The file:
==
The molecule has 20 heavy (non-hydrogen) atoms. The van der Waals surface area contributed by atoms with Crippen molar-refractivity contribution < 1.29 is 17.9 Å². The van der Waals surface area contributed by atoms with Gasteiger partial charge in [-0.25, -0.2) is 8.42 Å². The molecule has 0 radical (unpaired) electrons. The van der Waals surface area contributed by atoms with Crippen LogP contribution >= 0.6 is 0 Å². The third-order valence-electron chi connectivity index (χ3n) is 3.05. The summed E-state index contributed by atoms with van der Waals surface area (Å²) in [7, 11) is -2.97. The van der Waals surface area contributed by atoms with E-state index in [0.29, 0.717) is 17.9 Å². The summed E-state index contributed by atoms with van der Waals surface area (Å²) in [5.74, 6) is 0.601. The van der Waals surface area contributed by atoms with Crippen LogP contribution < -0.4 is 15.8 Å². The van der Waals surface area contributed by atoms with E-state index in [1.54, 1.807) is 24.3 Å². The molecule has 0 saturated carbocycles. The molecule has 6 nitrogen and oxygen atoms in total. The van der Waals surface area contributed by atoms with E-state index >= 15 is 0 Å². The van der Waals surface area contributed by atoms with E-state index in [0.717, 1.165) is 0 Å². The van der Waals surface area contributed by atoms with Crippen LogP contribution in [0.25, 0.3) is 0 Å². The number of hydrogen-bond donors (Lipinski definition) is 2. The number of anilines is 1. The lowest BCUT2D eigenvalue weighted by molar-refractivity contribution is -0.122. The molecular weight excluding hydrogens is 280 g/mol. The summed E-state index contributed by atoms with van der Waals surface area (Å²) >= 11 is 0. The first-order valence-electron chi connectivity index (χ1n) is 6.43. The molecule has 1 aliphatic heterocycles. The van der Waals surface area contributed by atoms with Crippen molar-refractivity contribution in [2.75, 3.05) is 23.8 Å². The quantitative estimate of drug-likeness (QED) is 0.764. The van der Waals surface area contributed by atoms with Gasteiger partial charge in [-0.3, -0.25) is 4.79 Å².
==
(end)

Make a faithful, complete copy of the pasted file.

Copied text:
The molecule has 20 heavy (non-hydrogen) atoms. The van der Waals surface area contributed by atoms with Crippen molar-refractivity contribution < 1.29 is 17.9 Å². The van der Waals surface area contributed by atoms with Gasteiger partial charge in [-0.25, -0.2) is 8.42 Å². The molecule has 0 radical (unpaired) electrons. The van der Waals surface area contributed by atoms with Crippen LogP contribution >= 0.6 is 0 Å². The third-order valence-electron chi connectivity index (χ3n) is 3.05. The summed E-state index contributed by atoms with van der Waals surface area (Å²) in [7, 11) is -2.97. The van der Waals surface area contributed by atoms with E-state index in [0.29, 0.717) is 17.9 Å². The summed E-state index contributed by atoms with van der Waals surface area (Å²) in [5.74, 6) is 0.601. The van der Waals surface area contributed by atoms with Crippen LogP contribution < -0.4 is 15.8 Å². The van der Waals surface area contributed by atoms with E-state index in [1.54, 1.807) is 24.3 Å². The molecule has 0 saturated carbocycles. The molecule has 6 nitrogen and oxygen atoms in total. The van der Waals surface area contributed by atoms with E-state index >= 15 is 0 Å². The van der Waals surface area contributed by atoms with E-state index in [0.717, 1.165) is 0 Å². The van der Waals surface area contributed by atoms with Crippen LogP contribution in [0.25, 0.3) is 0 Å². The number of hydrogen-bond donors (Lipinski definition) is 2. The number of anilines is 1. The lowest BCUT2D eigenvalue weighted by molar-refractivity contribution is -0.122. The molecular weight excluding hydrogens is 280 g/mol. The summed E-state index contributed by atoms with van der Waals surface area (Å²) >= 11 is 0. The first-order valence-electron chi connectivity index (χ1n) is 6.43. The molecule has 1 aliphatic heterocycles. The van der Waals surface area contributed by atoms with Crippen molar-refractivity contribution in [2.75, 3.05) is 23.8 Å². The quantitative estimate of drug-likeness (QED) is 0.764. The van der Waals surface area contributed by atoms with Gasteiger partial charge in [-0.3, -0.25) is 4.79 Å².